Deadly seaplane collision in Ketchikan Alaska

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He later said four of the missing had been confirmed as dead.

According to his mother, Sullivan had been a pilot with Mountain Air since 2012, flying tour groups over the rugged wilderness of Alaska's Inside Passage, a popular cruise ship route. One passenger remains unaccounted for, it said. Ten people, all Americans, were injured.

In a statement, Princess Cruises said it had activated members of its Care Team to provide assistance to the families impacted. Trips cost about $260 each.

One plane, a de Havilland Otter seaplane operated by Taquan Air, was carrying 10 guests from the cruise ship as well as a pilot, returning from a tour of the nearby Misty Fjords National Monument.

AP reported that weather conditions in the area of the crash comprised high overcast skies with 9 miles per hour southeast winds.

The crash occurred about 13 kilometres from Ketchikan, near George Inlet. The planes came down about a mile-and-a-half (2.5km) apart with some of the debris field on land. The other, carrying 11 people landed in the water, but started to sink. Vessels searched the area from the water, John said.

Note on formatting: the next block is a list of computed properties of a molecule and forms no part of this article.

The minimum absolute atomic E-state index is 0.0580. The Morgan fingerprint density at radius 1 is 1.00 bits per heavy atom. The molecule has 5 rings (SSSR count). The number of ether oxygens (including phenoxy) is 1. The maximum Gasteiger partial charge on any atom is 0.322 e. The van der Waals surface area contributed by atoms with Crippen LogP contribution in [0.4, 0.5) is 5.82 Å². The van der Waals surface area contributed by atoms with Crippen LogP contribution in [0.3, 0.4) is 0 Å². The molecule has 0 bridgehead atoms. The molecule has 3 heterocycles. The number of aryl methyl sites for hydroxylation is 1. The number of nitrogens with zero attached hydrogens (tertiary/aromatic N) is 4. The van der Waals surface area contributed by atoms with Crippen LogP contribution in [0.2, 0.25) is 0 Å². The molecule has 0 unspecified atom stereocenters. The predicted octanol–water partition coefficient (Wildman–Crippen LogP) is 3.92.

The Washington DC-based investigative team from the National Transportation Safety Board is expected to arrive in Ketchikan on Tuesday afternoon, agency spokesman Peter Knudson said.

Ten other people were injured in the collision, he said.

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The four passengers on the Royal Princess plane and one pilot were all confirmed dead, the release said. But an official said Alaska is extremely remote, and said it's "one of the most hard conditions" to operate in.

Global Affairs Canada did not immediately respond to requests for comment on the company's statement that the Canadian was among those missing. A second plane was carrying four people from the ship on an independent tour.

Jerry Kiffer of the Ketchikan Volunteer Rescue Squad said several of the passengers had been removed from the beach by the time his crews arrived on Monday.

The aircraft involved were a Beaver float plane and an Otter float plane.

The search continues for two missing people - including a Canadian - following Monday's mid-air float plane crash in Alaska.

Eleven people were inside Taquan Air's single-engine de Havilland Otter DHC-3 when it went down. The NTSB later determined that pilot error and lack of a formal safety program were behind the crash.

One of the planes was operated by Taquan Air, which said it has suspended all scheduled flights and is cooperating fully with investigators.

The Royal Princess cruise is now sailing on a seven-day "Voyage of the Glaciers" cruise that departed from Vancouver on May 11.

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